Universal finally got around to releasing Lynch's "Lost Highway" on DVD! Most of you are already well aware that there was never a proper domestic release of the film. It was available from Canada in a hideous pan and scan version complete with terrible color and brightness levels that made the film difficult to watch.
Before discussing this particular DVD, I'd like to include a few comments on the film itself. There are a lot of people that will say this film makes no sense, that it's meaningless, or even pointless. I would like to counter that by saying, the film is full of meaning, but it's like a puzzle and you can't expect to figure it out on one or two viewings alone. There are so many fascinating details and connections that present themselves upon subsequent viewings that I really believe it's worth it to spend some time with "Lost Highway".
I don't want to give away plot information or even present some common interpretations of the film. At least 30% of the fun comes from post-viewing discussions where you and your friends attempt to make sense of the pieces. If you are just dying to get some easy answers, they're already covered in Lynch discussion boards all around the web. I'm much more interested in helping new viewers approach the film to get the most out of it on the first viewing.
I think the first viewing should be a purely sensual experience where you can take in the atmosphere and react to the film on a gut level. It's going to make you scratch your head, but it's such a wild ride that I think it's fun without even understanding everything. The second time you watch it, look for details - themes, motives, repetition - there are clues all over the place.
In interviews, Lynch admitted that he and Barry Gifford (the writer) included certain elements so that the film would *not* ever completely resolve, no matter how you put it together. Think of the blue box in "Mulholland Drive" - it's a fantastic element that probably exists only symbolically. If you separate certain features of "Mulholland Drive", the film eventually makes sense. The same goes for "Lost Highway" - there are real events, symbolic events, and imaginary events. A great first step is deciding in which category specific events fall.
Now onto this particular DVD release:
The film received a brand new 5.1 mix with the top-quality video work Lynch is known for. However, while this DVD is a big step up in terms of quality and availability, I'm disappointed that Universal didn't do more. "Blade Runner" fans waited years for a proper DVD release, but they were eventually rewarded with a total of NINE different editions (including both HDDVD and Bluray) - why couldn't they at very least give "Lost Highway" fans a special edition?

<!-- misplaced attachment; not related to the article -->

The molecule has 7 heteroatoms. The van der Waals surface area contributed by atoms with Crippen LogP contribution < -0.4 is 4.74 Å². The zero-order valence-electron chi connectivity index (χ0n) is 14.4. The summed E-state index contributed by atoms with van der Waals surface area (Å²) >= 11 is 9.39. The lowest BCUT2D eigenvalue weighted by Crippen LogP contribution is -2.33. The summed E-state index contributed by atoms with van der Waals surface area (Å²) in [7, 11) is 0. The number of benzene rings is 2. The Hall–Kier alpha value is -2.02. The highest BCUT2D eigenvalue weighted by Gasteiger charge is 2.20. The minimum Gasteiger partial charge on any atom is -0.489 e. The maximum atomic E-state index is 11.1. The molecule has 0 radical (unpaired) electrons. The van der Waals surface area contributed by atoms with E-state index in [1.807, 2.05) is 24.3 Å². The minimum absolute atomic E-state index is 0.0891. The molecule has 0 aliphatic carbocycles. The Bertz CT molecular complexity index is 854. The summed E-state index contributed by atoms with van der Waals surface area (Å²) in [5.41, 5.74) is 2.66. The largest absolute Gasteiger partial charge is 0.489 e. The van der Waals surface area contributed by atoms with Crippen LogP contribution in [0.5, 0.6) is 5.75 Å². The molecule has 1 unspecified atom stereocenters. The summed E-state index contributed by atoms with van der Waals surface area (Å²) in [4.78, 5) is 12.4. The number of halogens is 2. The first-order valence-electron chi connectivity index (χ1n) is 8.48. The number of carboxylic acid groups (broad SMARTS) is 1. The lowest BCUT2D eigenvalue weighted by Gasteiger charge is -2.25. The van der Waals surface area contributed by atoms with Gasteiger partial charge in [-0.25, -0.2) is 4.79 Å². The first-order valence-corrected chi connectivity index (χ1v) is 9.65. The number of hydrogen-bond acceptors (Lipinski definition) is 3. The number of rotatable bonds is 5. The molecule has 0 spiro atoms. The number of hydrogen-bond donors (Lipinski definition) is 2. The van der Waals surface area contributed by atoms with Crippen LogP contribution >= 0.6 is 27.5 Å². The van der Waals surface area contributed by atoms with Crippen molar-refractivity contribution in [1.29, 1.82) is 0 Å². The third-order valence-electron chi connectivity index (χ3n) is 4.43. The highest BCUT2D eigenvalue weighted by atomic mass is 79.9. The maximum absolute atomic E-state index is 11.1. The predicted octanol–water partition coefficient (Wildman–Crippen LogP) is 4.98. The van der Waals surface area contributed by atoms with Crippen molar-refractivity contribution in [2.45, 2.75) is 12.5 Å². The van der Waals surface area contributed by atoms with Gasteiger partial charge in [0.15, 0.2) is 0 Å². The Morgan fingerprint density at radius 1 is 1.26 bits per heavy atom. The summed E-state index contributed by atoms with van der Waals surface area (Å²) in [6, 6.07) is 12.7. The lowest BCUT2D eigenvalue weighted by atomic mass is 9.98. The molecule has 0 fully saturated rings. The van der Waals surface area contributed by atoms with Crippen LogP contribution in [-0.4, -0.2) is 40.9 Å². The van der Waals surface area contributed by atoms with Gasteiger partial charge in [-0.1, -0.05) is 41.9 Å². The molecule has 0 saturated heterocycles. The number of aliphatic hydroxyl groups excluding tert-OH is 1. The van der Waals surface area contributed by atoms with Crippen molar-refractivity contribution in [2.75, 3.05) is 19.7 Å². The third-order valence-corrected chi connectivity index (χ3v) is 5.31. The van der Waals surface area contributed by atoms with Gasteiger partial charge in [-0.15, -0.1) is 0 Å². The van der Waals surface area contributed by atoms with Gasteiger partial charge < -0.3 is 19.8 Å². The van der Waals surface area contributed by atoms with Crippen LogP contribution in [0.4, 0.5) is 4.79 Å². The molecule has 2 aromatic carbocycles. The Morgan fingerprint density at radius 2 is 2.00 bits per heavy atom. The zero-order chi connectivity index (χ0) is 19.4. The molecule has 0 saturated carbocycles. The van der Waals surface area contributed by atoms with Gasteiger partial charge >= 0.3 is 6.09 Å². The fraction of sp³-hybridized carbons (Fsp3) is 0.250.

Actually, this DVD has no extras, and that is totally inexcusable. A while ago, I gave up on a domestic release of "Lost Highway" and put down some money for an all-region DVD player with a PAL converter. Among my first purchases from Amazon.co.uk were the double-disc Region 2 editions of "Mulholland Drive" and "Lost Highway." There ARE great extras out there - interviews, featurettes, everything you could want. Why not just throw them on a separate disc? There was even a rumored hour-long Lynch self-interview as we got with the remastered Eraserhead DVD. What happened?
If you're looking for extras, my advice is to either get an all-region player, or check out one of the many fine books on Lynch and "Lost Highway." The issue with books on "Lost Highway" is that you'll need to have a working knowledge of Lacanian psychoanalytic theory. Slavoj Zizek's "The Art of the Ridiculous Sublime" received a lot of bad reviews, but in almost every case, the reviewer was unable to overcome the terminology. Todd McGowan's "The Impossible David Lynch" offers a great reading of the film as well, but again, McGowan uses Lacanian theory, which will turn some people off right away.
"Lost Highway" is such a puzzling, but engaging film. I highly recommend it to any fan of Lynch's. It's not the best Lynch film to start with if you haven't seen any yet. It's not as straightforward as "Blue Velvet" and it's trickier than "Mulholland Drive", but it's got a wonderfully dark atmosphere that fills the screen with Lynchian dread. It's an experience.
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